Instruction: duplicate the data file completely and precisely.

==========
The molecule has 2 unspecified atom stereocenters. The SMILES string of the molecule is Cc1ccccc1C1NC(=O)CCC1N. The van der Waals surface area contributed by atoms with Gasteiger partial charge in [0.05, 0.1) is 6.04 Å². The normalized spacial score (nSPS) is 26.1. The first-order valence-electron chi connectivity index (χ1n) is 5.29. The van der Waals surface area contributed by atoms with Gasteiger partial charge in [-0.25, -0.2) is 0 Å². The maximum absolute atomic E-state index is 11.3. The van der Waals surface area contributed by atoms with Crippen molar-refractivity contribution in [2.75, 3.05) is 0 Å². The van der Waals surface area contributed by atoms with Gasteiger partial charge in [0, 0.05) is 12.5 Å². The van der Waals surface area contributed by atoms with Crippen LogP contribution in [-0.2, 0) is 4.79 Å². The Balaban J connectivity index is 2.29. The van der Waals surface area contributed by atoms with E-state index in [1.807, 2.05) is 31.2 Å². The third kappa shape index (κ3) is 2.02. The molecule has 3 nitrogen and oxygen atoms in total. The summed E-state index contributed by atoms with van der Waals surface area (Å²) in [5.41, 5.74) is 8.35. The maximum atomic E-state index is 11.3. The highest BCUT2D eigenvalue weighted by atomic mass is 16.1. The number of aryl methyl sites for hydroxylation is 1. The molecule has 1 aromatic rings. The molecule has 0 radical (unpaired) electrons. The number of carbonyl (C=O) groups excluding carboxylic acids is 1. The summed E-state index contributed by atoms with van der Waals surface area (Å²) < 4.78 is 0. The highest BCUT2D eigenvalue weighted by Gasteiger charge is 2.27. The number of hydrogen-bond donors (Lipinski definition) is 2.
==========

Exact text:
The molecule has 2 unspecified atom stereocenters. The SMILES string of the molecule is Cc1ccccc1C1NC(=O)CCC1N. The van der Waals surface area contributed by atoms with Gasteiger partial charge in [0.05, 0.1) is 6.04 Å². The normalized spacial score (nSPS) is 26.1. The first-order valence-electron chi connectivity index (χ1n) is 5.29. The van der Waals surface area contributed by atoms with Gasteiger partial charge in [-0.25, -0.2) is 0 Å². The maximum absolute atomic E-state index is 11.3. The van der Waals surface area contributed by atoms with Crippen molar-refractivity contribution in [2.75, 3.05) is 0 Å². The van der Waals surface area contributed by atoms with Gasteiger partial charge in [0, 0.05) is 12.5 Å². The van der Waals surface area contributed by atoms with Crippen LogP contribution in [-0.2, 0) is 4.79 Å². The Balaban J connectivity index is 2.29. The van der Waals surface area contributed by atoms with E-state index in [1.807, 2.05) is 31.2 Å². The third kappa shape index (κ3) is 2.02. The molecule has 3 nitrogen and oxygen atoms in total. The summed E-state index contributed by atoms with van der Waals surface area (Å²) in [5.41, 5.74) is 8.35. The maximum atomic E-state index is 11.3. The highest BCUT2D eigenvalue weighted by atomic mass is 16.1. The number of aryl methyl sites for hydroxylation is 1. The molecule has 1 aromatic rings. The molecule has 0 radical (unpaired) electrons. The number of carbonyl (C=O) groups excluding carboxylic acids is 1. The summed E-state index contributed by atoms with van der Waals surface area (Å²) < 4.78 is 0. The highest BCUT2D eigenvalue weighted by Gasteiger charge is 2.27. The number of hydrogen-bond donors (Lipinski definition) is 2.